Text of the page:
Propagate Uncertainty for Arbitrary Functions

@uncertain f(x, ...)

Existing functions implemented exclusively in Julia that accept AbstractFloat arguments will work out-of-the-box with Measurement objects as long as they internally use functions already supported by this package. However, there are functions that take arguments that are specific subtypes of AbstractFloat, or are implemented in such a way that does not play nicely with Measurement variables.

The package provides the @uncertain macro that overcomes this limitation and further extends the power of Measurements.jl.

This macro allows you to propagate uncertainty in arbitrary functions, including those based on C/Fortran calls, that accept any number of real arguments. The macro exploits derivative and gradient functions from Calculus package in order to perform numerical differentiation.

Derivative and Gradient

Measurements.derivative(y::Measurement, x::Measurement)
Measurements.gradient(y::Measurement, x::AbstractArray{Measurement})

In order to propagate the uncertainties, Measurements.jl keeps track of the partial derivative of an expression with respect to all independent measurements from which the expression comes. For this reason, the package provides two convenient functions, Measurements.derivative and Measurements.gradient, to get the partial derivative and the gradient of an expression with respect to independent measurements.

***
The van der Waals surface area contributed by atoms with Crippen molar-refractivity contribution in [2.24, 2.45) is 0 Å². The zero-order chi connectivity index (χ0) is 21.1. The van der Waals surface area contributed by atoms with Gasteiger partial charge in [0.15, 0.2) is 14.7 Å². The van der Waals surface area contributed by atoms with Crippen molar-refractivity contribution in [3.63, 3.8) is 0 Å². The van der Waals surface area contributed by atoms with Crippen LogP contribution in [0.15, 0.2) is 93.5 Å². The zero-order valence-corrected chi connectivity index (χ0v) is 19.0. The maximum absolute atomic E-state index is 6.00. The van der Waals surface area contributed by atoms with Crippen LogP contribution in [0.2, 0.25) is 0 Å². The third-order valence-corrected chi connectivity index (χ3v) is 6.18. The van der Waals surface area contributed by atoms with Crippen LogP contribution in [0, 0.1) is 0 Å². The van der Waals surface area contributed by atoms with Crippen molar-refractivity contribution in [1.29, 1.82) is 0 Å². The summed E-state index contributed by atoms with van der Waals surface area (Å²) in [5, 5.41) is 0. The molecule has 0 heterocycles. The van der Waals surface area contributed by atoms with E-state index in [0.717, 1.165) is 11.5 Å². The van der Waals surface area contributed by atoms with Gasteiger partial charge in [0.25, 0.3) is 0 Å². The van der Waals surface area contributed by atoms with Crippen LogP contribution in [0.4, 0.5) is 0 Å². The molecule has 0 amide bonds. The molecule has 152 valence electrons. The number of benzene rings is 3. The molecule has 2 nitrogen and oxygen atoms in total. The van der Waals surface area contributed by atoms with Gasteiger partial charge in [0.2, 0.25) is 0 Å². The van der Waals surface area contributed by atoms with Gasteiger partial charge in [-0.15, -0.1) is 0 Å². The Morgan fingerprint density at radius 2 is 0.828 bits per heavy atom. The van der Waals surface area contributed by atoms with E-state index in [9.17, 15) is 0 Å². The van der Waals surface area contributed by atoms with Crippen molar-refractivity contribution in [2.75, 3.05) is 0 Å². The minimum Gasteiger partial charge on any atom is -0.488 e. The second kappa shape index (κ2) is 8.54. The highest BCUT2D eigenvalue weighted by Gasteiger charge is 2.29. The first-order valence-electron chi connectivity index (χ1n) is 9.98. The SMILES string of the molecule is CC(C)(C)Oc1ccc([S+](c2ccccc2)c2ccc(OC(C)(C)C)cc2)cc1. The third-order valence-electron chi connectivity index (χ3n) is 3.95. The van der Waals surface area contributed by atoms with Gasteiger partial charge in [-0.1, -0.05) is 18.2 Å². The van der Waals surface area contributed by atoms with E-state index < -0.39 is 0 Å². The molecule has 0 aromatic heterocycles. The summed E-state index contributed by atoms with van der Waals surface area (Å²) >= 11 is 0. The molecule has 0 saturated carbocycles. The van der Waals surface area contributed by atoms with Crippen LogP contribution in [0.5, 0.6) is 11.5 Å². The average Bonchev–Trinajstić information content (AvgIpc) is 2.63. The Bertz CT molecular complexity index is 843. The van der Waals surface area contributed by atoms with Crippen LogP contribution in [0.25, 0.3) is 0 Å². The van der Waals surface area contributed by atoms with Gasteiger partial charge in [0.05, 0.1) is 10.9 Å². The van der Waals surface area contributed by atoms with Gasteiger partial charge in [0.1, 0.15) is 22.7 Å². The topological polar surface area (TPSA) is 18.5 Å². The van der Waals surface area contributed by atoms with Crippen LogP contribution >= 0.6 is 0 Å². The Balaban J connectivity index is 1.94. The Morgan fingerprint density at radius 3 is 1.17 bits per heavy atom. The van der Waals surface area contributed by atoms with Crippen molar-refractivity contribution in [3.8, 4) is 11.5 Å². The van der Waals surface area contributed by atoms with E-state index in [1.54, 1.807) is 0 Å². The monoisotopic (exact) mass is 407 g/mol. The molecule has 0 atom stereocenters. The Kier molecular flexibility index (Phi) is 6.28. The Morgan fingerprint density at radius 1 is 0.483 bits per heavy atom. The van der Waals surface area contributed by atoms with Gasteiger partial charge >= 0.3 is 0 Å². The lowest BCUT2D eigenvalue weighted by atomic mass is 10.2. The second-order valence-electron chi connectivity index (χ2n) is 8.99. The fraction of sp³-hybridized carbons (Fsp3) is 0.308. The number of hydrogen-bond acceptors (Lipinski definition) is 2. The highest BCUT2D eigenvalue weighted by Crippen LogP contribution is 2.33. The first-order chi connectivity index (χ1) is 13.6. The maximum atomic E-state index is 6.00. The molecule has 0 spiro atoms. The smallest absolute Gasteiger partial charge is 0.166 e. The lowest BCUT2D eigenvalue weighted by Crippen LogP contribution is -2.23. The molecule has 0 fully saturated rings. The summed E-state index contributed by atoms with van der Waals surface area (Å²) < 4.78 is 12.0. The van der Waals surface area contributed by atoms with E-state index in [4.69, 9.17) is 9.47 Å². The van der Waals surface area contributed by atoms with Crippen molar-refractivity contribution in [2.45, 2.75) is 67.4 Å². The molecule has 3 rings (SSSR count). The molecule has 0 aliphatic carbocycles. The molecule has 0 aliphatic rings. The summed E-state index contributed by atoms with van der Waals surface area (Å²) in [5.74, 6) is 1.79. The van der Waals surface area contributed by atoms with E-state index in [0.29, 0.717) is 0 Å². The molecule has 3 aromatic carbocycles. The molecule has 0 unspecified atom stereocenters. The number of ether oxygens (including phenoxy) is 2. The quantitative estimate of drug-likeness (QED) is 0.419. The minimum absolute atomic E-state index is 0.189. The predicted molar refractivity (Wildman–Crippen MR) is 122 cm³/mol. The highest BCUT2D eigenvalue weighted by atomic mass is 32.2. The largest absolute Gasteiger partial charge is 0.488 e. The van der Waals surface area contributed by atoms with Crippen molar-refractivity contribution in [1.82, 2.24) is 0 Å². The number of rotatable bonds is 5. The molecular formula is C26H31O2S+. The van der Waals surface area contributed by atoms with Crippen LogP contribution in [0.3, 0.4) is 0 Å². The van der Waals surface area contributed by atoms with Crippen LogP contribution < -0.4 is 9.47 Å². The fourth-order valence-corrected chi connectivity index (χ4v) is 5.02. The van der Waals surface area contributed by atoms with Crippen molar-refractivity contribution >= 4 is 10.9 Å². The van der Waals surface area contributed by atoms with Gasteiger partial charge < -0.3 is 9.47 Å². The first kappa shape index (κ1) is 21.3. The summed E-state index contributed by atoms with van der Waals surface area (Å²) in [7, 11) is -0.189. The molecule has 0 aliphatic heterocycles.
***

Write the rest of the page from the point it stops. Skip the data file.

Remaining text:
Standard Score

stdscore(measure::Measurement, expected_value::Real) → standard_score

The stdscore function is available to calculate the standard score between a measurement and its expected value.

Weighted Average

weightedmean(iterable) → weighted_mean

weightedmean function gives the weighted mean of a set of measurements using inverses of variances as weights. Use mean for the simple arithmetic mean.

Access Nominal Value and Uncertainty


As explained in the technical appendix, the nominal value and the uncertainty of Measurement objects are stored in val and err fields respectively, but you do not need to use those field directly to access this information. Functions value and uncertainty allow you to get the nominal value and the uncertainty of x, be it a single measurement or an array of measurements. They are particularly useful in the case of complex measurements or arrays of measurements.

Error Propagation of Numbers with Units

Measurements.jl does not know about units of measurements, but can be easily employed in combination with other Julia packages providing this feature. Thanks to the type system of Julia programming language this integration is seamless and comes for free, no specific work has been done by the developer of the present package nor by the developers of the above mentioned packages in order to support their interplay. They all work equally good with Measurements.jl, you can choose the library you prefer and use it. Note that only algebraic functions are allowed to operate with numbers with units of measurement, because transcendental functions operate on dimensionless quantities. In the Examples section you will find how this feature works with a couple of packages.